Music helps establish group identity
Anyone who has watched a battle scene or sports movie knows this. It’s the music that makes the scene. It brings everyone together and makes that stirring speech all the more inspiring. Participating in a choir, band, or piano duet can be a really special experience as well. Working with someone else to create music binds you together in a way that can’t really be explained.

Music helps you express your feelings
One reason music is so powerful is that it has the ability to say things that you can’t say in words. Some people have a difficult time expressing feelings and rely on music to help them sort through their emotions. I do this all the time. Whenever I’m stressed out, angry, sad or trying to make a difficult decision, I sit at my piano and pound on the keys for an hour or so. When I’m finished, I feel much more calm and able to tackle life’s problems again.

Music is physical
It’s not as physical as soccer, true, but it does require you to move around. Children need all the physical stimulation they can get, which is easily accomplished with singing games and practice sessions.

Years ago, before my parents married, my dad told my mom that one of the reasons he wanted to marry her was because she was a musician and he wanted music to be a part of his future home. And, it was. Music blessed our lives when we were a young family and continues to bring us together today.

 

Mark Begelman is one of the people behind Markee, a world-class facility that offers the best service, the best gear, and the best atmosphere to musicians and bands that need a great rehearsal space. For more articles about music and the music industry, visit this Facebook page.

REPOST: Good and Evil, Ritual and Nightmare, in Sight and Sound

Unsound Festival continues in Brooklyn with the special presentation of Demdike Stare’s work “Concealed”, this will be the duo’s first take on live instrumentation.  Read more from this NYTimes.com article.

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“Concealed,” by the British electronic-music duo Demdike Stare and the filmmaker and animator Michael England, is an audiovisual project, no more or less aural than visual, about dread and dreams, what happens in the world when the conscious mind isn’t noticing.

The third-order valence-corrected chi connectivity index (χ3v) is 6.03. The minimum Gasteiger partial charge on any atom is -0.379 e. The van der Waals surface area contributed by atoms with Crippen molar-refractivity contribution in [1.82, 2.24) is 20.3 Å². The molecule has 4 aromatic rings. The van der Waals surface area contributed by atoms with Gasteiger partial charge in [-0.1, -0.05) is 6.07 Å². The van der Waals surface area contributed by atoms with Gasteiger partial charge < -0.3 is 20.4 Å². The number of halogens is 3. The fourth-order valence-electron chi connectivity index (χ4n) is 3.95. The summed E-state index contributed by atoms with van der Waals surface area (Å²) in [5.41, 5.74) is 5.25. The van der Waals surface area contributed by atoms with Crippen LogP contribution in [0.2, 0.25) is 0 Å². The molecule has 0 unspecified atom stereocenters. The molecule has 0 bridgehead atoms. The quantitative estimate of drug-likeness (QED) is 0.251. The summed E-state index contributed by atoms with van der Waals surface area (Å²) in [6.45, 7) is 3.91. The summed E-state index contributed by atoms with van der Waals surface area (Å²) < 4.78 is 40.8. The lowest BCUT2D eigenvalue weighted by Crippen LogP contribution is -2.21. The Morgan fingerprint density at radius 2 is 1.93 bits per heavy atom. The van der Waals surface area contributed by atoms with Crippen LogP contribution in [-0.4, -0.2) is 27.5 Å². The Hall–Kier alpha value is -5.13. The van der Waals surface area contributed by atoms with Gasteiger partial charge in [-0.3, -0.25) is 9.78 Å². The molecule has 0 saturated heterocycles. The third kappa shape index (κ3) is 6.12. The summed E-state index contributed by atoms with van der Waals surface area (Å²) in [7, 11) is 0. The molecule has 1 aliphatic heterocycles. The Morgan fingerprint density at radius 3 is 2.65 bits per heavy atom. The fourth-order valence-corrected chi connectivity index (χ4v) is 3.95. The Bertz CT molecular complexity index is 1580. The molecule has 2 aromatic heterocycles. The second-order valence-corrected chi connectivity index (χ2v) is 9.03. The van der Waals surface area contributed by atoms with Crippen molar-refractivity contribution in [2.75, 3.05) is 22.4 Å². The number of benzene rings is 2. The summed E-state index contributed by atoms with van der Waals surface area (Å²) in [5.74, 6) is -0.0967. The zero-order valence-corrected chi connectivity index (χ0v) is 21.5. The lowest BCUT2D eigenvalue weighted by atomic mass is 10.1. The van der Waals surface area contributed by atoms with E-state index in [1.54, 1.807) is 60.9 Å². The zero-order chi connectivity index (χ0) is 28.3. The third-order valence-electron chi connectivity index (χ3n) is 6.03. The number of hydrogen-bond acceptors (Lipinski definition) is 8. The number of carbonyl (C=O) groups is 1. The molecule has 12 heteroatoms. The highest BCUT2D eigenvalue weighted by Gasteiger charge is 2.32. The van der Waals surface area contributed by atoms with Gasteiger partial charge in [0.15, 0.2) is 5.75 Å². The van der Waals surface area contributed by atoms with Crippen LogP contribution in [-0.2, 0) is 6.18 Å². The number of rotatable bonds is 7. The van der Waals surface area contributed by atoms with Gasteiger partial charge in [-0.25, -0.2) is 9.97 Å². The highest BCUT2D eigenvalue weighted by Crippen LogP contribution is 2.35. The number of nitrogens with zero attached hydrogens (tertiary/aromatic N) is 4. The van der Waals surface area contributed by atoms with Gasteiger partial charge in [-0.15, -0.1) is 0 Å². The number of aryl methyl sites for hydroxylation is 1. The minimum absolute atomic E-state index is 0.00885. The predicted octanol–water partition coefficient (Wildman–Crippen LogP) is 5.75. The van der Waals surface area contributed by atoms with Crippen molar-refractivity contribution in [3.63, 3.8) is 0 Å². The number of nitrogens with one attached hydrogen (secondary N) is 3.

Image Source: NYTimes.com

Commissioned by the concert organization Unsound, it had its first United States performance on Friday night at the First Unitarian Church in Brooklyn Heights, in a program called “The Long Tone,” as part of the Unsound Festival. (The festival, which originated in Krakow, Poland, is staging its fourth New York edition.) “Concealed” was Friday’s headlined event, after a short performance for electric guitar, made orchestral with digital effects, by the Polish musician Jakub Ziolek, in a project he calls Stara Rzeka, and a generous, resonant one by the composer Phill Niblock.

The fact that the music of “Concealed” — a bit dark-ambient, a bit post-techno, assisted by the live strings of the seven-piece Sinfonietta Cracovia, often guided by regular beats and arranged with ordinary harmonies, sometimes based in mysterious, decontextualized samples — finally wasn’t that nourishing seemed beside the point. It had a function. That function was to implicate you into some kind of secret, and to creep you out.

Mr. England’s film arrived in discrete chapters. One showed clouds streaking ominously in accelerated motion across a plain. One featured actors in military uniforms, goose-stepping around in shoes with curled toes, and arranging teaspoons bearing special insignia on some sort of dirt map. One featured a Butoh dancer in slow, elegant contortions. So, you know: ritual, nightmare, secret societies, good and evil, the freakiness of nature and the body.

The music was composed by Miles Whitaker and Sean Canty of Demdike Stare, with orchestration by Danny Norbury. It came with a frustrating anonymity: dense or spacious, with strings or without, these sketches often felt like semi-generic atmospheres. It was music once removed: concerned with how sound can conjure complicated emotion, but seldom settling in on the challenges and glories of sound itself.


Image Source: factmag.com

Mr. Niblock’s new work “Unipolar Dance” settled in on the thing itself. (Now 80, Mr. Niblock is a local hero: a composer and filmmaker and director of the Experimental Intermedia, in Chinatown, where he has been booking performances for 40 years.) To make the piece, in two movements, he had the husband-and-wife violinists Pauline Kim Harris and Conrad Harris record continuous tones, in multi-track long strokes; there was always a steady drone chord at the music’s base, with layers of detail and dissonance on top.

And during the playback of it on Friday, as recorded sound boomed through the speakers — one gigantic chord, roaring and engulfing — the string players walked the side aisles of the church, further entangling with one another’s sounds, adding more texture and harmony, and making sense of the title, which is an anagram of their first names.